Each year, Earth Policy Institute (EPI) receives hundreds of letters and e-mails from people who are inspired by our work and are eager to help in building a sustainable future. They have reached out to their communities, co-workers and peers, religious groups, and elected officials to address the mounting pressures on our global environment. Like EPI President Lester Brown says, “Saving civilization is not a spectator sport.” The level of dedication we have seen from people proves this. EPI would like to highlight some of the people from around the world who have mobilized to encourage political, environmental, and social change. For more examples, take a look at our Action Center.
* The Sciencenter, a hands-on museum in Ithaca, New York, bought 100 copies of Plan B 4.0 and distributed them to each member of its staff, board of trustees, advisory board, city council, and county legislature. Each has a bookplate with the words “Read. Think. Share. Act.” The museum also invites readers globally to share stories and comments via Facebook at a special site it set up: http://bit.ly/PlanBforum
* Renewable energy advocate Tom Weis is pedaling a hybrid electric bicycle 3,0000 miles from Colorado to Washington, DC to demand a U.S.-led green industrial revolution. He’ll be profiling the choice in front of us: green energy solutions like wind energy, solar power and geothermal, or polluting energy problems like coal burning, nuclear plants, mountaintop removal mining and, of course, catastrophic oil spills. His “Ride for Renewables: 100% by 2020” was inspired, in no small part, by Lester Brown’s Plan B books. To help, or learn more, please visit: www.ClimateCrisisSolutions.com.
* Tom Kahan, a former history teacher, has been inspired by EPI to push Congress to get the market to tell the ecological truth. He has started a movement to support a green economic recovery through his website Time to Get Smarter. This includes a petition to President Obama and Congress. See his website http://timetogetsmarter.org/ for more information.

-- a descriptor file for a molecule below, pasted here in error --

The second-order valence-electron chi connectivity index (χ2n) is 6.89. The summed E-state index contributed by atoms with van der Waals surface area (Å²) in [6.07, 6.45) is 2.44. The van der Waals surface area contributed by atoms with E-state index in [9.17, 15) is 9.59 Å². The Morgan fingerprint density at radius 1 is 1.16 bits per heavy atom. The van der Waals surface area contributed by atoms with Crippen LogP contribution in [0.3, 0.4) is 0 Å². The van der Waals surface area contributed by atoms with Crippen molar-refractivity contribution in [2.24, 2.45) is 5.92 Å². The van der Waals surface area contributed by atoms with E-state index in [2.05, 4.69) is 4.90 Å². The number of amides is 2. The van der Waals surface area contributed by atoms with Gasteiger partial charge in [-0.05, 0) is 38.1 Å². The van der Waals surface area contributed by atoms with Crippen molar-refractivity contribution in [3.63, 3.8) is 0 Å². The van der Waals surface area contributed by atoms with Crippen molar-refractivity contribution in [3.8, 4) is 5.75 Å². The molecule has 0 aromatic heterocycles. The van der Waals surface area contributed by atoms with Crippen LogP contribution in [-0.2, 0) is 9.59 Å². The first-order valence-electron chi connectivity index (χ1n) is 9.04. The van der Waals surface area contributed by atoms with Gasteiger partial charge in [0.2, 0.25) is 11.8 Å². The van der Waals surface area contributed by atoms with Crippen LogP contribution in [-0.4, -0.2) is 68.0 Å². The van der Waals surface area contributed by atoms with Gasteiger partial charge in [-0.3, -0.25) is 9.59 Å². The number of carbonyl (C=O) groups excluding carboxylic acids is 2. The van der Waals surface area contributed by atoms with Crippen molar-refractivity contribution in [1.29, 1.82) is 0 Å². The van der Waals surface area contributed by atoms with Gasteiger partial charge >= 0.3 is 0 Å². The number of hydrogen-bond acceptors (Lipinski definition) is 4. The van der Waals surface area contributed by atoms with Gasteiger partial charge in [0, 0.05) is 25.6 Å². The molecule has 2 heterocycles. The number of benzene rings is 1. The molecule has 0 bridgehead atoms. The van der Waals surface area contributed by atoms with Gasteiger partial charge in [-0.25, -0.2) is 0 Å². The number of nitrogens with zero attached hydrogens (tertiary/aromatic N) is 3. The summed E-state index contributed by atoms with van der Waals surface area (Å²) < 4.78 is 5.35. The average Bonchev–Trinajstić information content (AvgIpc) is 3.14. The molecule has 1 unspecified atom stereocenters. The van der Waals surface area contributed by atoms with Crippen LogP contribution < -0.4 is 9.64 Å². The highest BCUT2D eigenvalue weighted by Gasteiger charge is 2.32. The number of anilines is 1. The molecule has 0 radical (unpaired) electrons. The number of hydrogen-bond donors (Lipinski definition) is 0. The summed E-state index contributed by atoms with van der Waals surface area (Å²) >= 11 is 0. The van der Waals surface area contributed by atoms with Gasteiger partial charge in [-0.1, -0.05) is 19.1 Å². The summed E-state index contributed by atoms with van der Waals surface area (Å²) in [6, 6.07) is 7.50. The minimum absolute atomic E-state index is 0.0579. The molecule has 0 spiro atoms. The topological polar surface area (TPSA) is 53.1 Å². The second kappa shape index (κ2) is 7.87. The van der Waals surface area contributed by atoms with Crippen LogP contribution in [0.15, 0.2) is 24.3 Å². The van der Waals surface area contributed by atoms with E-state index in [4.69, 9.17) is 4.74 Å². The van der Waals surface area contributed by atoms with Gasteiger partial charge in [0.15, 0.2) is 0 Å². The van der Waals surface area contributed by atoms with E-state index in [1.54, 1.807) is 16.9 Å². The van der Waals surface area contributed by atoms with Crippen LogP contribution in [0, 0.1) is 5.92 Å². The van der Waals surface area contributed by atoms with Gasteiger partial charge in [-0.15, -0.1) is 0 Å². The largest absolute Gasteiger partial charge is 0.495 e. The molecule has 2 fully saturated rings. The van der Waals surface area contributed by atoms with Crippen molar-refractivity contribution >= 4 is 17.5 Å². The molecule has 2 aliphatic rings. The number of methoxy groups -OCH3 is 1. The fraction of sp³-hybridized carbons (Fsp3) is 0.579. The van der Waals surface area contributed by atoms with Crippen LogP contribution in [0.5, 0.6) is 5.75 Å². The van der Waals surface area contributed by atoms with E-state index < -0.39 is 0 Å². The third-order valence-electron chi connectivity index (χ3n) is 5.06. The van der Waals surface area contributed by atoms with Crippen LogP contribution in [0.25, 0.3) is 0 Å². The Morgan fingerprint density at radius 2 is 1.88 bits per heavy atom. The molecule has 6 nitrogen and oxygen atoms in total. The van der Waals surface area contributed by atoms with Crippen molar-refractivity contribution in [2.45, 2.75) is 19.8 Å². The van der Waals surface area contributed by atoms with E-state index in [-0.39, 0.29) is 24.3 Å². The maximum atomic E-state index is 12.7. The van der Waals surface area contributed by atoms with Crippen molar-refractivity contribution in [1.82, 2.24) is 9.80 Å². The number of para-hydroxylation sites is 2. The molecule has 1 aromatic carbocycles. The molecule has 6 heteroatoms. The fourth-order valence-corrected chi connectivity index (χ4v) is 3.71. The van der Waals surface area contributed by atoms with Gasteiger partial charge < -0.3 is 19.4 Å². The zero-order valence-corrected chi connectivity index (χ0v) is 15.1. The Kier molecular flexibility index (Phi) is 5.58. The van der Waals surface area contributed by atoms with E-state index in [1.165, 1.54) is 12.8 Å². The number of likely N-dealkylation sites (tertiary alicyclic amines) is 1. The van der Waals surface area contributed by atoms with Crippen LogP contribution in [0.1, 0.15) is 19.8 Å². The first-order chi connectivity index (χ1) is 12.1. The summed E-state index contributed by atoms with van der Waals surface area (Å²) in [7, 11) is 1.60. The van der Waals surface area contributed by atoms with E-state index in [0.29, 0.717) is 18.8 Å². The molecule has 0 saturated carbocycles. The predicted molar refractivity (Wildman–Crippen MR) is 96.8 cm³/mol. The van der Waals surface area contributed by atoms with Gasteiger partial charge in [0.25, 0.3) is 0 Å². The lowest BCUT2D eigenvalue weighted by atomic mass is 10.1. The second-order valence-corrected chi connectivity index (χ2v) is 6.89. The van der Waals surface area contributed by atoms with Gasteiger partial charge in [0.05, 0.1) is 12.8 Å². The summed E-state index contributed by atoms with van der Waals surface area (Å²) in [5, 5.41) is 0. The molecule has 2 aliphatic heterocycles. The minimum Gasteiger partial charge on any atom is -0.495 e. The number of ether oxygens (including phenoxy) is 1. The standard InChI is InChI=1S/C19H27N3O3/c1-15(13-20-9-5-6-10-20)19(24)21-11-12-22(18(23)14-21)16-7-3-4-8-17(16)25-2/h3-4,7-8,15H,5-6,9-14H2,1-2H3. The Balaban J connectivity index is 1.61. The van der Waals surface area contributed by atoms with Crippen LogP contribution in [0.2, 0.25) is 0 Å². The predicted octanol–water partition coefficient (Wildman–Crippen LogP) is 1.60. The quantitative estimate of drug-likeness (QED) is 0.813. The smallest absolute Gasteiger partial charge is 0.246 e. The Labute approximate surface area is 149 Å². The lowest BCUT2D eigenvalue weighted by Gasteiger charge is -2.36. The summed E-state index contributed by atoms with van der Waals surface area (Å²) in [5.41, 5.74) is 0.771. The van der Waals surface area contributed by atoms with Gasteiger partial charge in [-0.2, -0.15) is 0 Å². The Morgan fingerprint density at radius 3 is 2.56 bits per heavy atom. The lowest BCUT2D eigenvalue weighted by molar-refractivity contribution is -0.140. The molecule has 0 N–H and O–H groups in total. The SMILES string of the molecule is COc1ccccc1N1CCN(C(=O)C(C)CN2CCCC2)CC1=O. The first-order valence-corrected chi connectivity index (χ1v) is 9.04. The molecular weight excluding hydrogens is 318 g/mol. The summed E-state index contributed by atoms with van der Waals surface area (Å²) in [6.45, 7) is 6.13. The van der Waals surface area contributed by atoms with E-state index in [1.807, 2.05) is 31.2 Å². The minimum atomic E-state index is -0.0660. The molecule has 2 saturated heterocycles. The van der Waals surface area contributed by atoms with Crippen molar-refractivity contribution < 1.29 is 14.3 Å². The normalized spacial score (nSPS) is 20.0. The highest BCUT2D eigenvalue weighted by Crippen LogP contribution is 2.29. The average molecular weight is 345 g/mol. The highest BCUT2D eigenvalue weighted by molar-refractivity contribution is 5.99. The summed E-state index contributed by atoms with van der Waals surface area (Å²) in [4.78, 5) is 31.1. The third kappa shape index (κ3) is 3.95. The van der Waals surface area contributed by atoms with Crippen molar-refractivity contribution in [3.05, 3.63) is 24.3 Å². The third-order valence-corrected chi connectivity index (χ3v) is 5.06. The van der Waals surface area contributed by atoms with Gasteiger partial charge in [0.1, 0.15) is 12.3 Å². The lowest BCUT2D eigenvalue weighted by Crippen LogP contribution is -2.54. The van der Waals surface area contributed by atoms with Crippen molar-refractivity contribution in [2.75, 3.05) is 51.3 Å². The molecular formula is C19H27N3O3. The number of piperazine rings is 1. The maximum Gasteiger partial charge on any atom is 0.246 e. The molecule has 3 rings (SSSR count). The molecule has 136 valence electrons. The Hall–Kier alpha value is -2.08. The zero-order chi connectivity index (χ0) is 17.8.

* In Colombia, Giuseppe LaManna is an advocate of the Plan B initiative to cut net carbon emissions 80% by 2020. Giving presentations on global warming, he hands out copies of the Spanish edition of Plan B 4.0 to attendees.
* Chris Hoffman of Whole Systems Consulting created an Earth-dashboard, showing the multiple indicators on how the planet is doing “as a pro bono service to the planet.” The four Dashboard clusters—Stabilize Population, Stabilize Climate, Eradicate Poverty, and Restore Earth’s Support Systems—represent the four key goals of Plan B for saving civilization.
* Marcel de Berg in The Netherlands wants to see Plan B in action. To get this moving, he held a conference for investors in May 2010. “Breaking the Investment Barriers for Plan B” was designed to accelerate the business opportunities related to a green economy. Through a Meshwork technology, investors, government, industry, and NGOs can link up with projects, share information, and locate demand areas.
* Beyond Zero Emissions, based in Australia, was established to reduce our levels of atmospheric greenhouse emissions NOW. Their core goal is to facilitate the implementation of the social changes and technologies that will reduce the impacts of climate change and give our society and global ecosystems a chance of surviving into the future. They have developed a plan to make Australia fully renewable by 2020.
* Oberlin College and the City of Oberlin in Ohio have launched the “Oberlin Project,” a working model of sustainability that integrates economic revitalization, greenbuilding, education, agriculture, forestry, public policy, renewable energy, and finance into an integrated system.
* Scholars in China have developed Plan C, based on Lester Brown’s pioneering work in Plan B, which is intended to bring China into the 21st century, enhancing social and economic development, but not at the expense of the environment.